In Doyle v. Wilson, 529 F.Supp 1343 (D. Del. 1982),2 a case we cited in the June 26, 1990 Attorney General’s opinion denying access to Social Security records to the State Police, the District Court concluded as follows:
The 1976 amendment to the Social Security Act, adopted after the passage of Privacy Act, furnishes an additional exception to the statutory protection generally accorded to those people who refuse to disclose their Social Security numbers. That amendment states:
(i) It is the policy of the United States that any State (or political subdivision thereof) may, in the administration of any tax, general public assistance driver’s license, or motor vehicle registration law within its jurisdiction, utilize the Social Security account numbers issued by the Secretary for the purpose of establishing the identification of individuals affected by such law, and may require any individual who is or appears to be so affected to furnish to such State (or political subdivision thereof) or any agency thereof having administrative responsibility for the law involved, the Social Security account number (or numbers, if he has more than one such number) issued to him by the Secretary. (Emphasis supplied).
* * * *
(iii) For purposes of clause (i) of this subparagraph, an agency of a State (or political subdivision thereof) charged with the administration of general public assistance, driver’s license, or motor vehicle registration law which did not use the Social Security account number for identification under a law or regulation adopted before January 1, 1975, may require an individual to disclose his or her Social Security number to such agency solely for the purpose of administering the laws referred to in clause (i) above. (Emphasis supplied)
529 F.Supp. at 1349.
It is clear that the exception relating to the administration of any tax referred to in subsection (i) is not included in the provisions in subsection (iii) requiring a law or regulation be adopted before January 1, 1975. According to Mr. Remington’s August 3, 1995 letter, Revenue is seeking the Social
Security number records for the3 administration of State revenue tax, a permissible purpose under 42 U.S.C. § 405(c)(i) and (iii). The District Court’s two- prong analysis in Doyle which required that the records “be incident to the administration of a state driver’s license or motor vehicle registration law or be required under a statute or regulation adopted prior to January 1, 1975” does not apply if the purpose for which the will be used is the administration of a tax. Chrysler Corp. v. State, Del. Supr., 457 A.3d 345 (1983); see also, 42 U.S.C. § 405(c)(v) (as amended) (tax purpose is omitted from two-prong analysis). Doyle v. Wilson, 529 F.Supp. at 1349.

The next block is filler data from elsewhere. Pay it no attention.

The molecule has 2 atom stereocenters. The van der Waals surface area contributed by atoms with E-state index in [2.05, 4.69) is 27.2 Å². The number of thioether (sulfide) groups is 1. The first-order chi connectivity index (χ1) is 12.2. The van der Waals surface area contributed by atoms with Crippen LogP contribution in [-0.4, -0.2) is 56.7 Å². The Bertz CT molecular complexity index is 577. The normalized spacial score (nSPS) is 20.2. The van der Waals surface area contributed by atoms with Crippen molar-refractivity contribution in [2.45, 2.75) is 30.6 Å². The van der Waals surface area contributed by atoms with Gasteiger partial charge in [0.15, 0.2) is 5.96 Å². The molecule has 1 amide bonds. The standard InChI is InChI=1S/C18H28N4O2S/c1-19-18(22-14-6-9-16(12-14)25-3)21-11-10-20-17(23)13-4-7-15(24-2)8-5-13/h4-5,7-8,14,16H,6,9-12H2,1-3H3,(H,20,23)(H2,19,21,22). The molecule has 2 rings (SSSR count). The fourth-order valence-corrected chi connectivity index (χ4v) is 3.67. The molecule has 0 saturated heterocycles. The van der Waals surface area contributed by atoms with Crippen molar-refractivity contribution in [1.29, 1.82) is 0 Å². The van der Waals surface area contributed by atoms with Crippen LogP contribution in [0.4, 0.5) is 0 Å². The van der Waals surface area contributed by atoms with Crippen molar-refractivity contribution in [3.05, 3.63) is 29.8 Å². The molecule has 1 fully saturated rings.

The federal government’s policy as articulated in 42 U.S.C. § 405(c)(1) clearly provides that any state may in the administration of any tax, require an individual to furnish his or her Social Security number to the state. Additionally, the General Assembly has enacted 21 Del. C. § 305(a)(1) and (2) allowing access to Social Security numbers to government agencies under state law.
Since Revenue is statutorily charged with the administration and enforcement of the State’s revenue tax, we find the request valid for Social Security number records under 21 Del. C.
§ 305(a)(1) and (2). According to the representations contained in Mr. Remington’s August 23, 1994 letter, the DMV may reasonably conclude, pursuant to 21 Del. C. § 305(a)(2), that Revenue has “the right to know…for professional or business use only” the requested Social Security numbers.
We have also reviewed the recently enacted provisions of the Delaware Code in subchapter IV, chapter 63, Title 29 recreating the Office of Information Systems in the Budget Office. While this statute gives plenary power to OIS to contract for the purchase and lease of computer systems by state agencies, as well as to establish policies, standards and guidelines for their use, we find no provisions that would prohibit Revenue from accessing OIS for purposes of obtaining Social Security numbers from DMV. See, 29 Del. C. § 6532(a)(1)-(8).4 Given the broad authority contained in 42 Del. C. § 405(C)(i) as well as the applicable State law, 21 Del. C. § 305(a)(1),(2), we conclude that the DMV may allow access the Social Security numbers as outlined in Mr. Remington’s letter through OIS.
If you have any further questions, please contact our
Very truly yours
John K. Welch
Deputy Attorney General
Michael J. Rich
The Honorable Karen L. Johnson
J. Brett Taylor, Executive Assistant
Department of Public Safety
William M. Remington, Director
Division of Revenue
Peter A. LaVenia, Director